Thieves could use 'mystery device' to steal cars with push-button start

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Stolen Tesla Model S recovered using phone app. Image courtesy of CBS8.

Stolen Tesla Model S recovered using phone app. Image courtesy of CBS8.

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Car thieves want your wheels, and they will find a way to take them away from you.

Automakers attempt to combat them in a number of ways but the car thieves are crafty and they evolve alongside the vehicles. It seems there's a new means for the baddies to pinch your ride if it's one that's equipped with push-button start.

According to a report by Automotive News, it's a "mystery device" and it works rather simply. The device is able to grab a signal from a key fob, and relay that signal to the vehicle.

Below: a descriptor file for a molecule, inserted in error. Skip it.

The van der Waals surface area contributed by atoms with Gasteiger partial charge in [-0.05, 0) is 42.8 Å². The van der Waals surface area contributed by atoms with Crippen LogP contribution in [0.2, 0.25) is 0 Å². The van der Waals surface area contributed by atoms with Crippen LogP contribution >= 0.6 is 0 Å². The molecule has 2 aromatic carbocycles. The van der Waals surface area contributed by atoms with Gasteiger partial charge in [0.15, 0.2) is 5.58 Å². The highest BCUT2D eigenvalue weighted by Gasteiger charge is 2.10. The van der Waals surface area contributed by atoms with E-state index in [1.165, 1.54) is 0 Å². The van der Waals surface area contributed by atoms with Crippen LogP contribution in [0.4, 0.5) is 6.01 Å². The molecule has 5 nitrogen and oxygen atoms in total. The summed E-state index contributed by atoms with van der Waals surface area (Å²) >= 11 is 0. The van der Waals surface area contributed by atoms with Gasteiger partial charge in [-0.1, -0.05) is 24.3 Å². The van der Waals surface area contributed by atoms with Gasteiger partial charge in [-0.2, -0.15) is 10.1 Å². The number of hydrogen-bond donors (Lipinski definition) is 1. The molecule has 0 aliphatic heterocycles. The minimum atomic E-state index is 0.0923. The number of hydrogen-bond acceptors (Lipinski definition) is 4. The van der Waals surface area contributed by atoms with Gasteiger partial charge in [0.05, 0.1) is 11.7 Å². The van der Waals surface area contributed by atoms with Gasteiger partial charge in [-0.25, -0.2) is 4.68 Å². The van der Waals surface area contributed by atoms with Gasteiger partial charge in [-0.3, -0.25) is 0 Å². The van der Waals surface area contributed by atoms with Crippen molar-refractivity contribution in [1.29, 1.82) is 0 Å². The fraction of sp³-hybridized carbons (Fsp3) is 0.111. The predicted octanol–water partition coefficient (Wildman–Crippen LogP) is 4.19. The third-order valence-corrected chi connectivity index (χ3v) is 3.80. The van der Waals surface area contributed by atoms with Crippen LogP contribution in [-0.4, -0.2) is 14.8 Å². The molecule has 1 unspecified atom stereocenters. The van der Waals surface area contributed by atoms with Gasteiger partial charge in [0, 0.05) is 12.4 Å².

This allows the thief to gain access to the car, and in a number of cases it will actually allow the thief to turn the car on and drive it away. Working with the National Insurance Crime Bureau, testers tried the device on 35 vehicles on a CarMax lot. During that testing, the team was able to get inside 19 vehicles and start up and drive away 18 of them.

You won't know your car's been hit until you actually go outside and see that it's gone. Of course, if you have a Hellcat or something other high-power car that barks when awoken, you may hear it, and that could be your best defense against car thieves. Manual gearboxes are a good defense, too, given how few people know how to drive stick nowadays.

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